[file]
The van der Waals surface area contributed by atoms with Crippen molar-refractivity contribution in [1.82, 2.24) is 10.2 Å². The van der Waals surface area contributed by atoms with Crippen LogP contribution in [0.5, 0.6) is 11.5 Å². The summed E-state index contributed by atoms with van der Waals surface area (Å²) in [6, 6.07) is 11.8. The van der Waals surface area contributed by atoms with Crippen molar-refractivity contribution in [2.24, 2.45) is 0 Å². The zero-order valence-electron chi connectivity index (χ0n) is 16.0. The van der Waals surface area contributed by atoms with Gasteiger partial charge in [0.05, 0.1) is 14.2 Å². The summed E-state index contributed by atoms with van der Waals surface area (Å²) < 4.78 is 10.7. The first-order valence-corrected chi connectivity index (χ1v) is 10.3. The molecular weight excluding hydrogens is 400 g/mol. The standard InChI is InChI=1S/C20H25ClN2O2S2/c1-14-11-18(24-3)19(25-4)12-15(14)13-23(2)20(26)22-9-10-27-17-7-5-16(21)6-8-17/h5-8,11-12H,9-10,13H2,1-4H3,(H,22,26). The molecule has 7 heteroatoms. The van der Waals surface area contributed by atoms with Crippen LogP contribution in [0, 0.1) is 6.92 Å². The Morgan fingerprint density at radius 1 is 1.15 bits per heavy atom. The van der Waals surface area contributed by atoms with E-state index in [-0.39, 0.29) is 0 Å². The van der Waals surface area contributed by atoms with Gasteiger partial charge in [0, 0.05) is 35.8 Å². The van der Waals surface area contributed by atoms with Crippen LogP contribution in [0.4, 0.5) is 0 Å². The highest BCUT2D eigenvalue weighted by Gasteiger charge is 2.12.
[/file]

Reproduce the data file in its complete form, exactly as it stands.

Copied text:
The van der Waals surface area contributed by atoms with Crippen molar-refractivity contribution in [1.82, 2.24) is 10.2 Å². The van der Waals surface area contributed by atoms with Crippen LogP contribution in [0.5, 0.6) is 11.5 Å². The summed E-state index contributed by atoms with van der Waals surface area (Å²) in [6, 6.07) is 11.8. The van der Waals surface area contributed by atoms with Crippen molar-refractivity contribution in [2.24, 2.45) is 0 Å². The zero-order valence-electron chi connectivity index (χ0n) is 16.0. The van der Waals surface area contributed by atoms with Gasteiger partial charge in [0.05, 0.1) is 14.2 Å². The summed E-state index contributed by atoms with van der Waals surface area (Å²) < 4.78 is 10.7. The first-order valence-corrected chi connectivity index (χ1v) is 10.3. The molecular weight excluding hydrogens is 400 g/mol. The standard InChI is InChI=1S/C20H25ClN2O2S2/c1-14-11-18(24-3)19(25-4)12-15(14)13-23(2)20(26)22-9-10-27-17-7-5-16(21)6-8-17/h5-8,11-12H,9-10,13H2,1-4H3,(H,22,26). The molecule has 7 heteroatoms. The van der Waals surface area contributed by atoms with Crippen LogP contribution in [0, 0.1) is 6.92 Å². The Morgan fingerprint density at radius 1 is 1.15 bits per heavy atom. The van der Waals surface area contributed by atoms with E-state index in [-0.39, 0.29) is 0 Å². The van der Waals surface area contributed by atoms with Gasteiger partial charge in [0, 0.05) is 35.8 Å². The van der Waals surface area contributed by atoms with Crippen LogP contribution in [0.4, 0.5) is 0 Å². The highest BCUT2D eigenvalue weighted by Gasteiger charge is 2.12.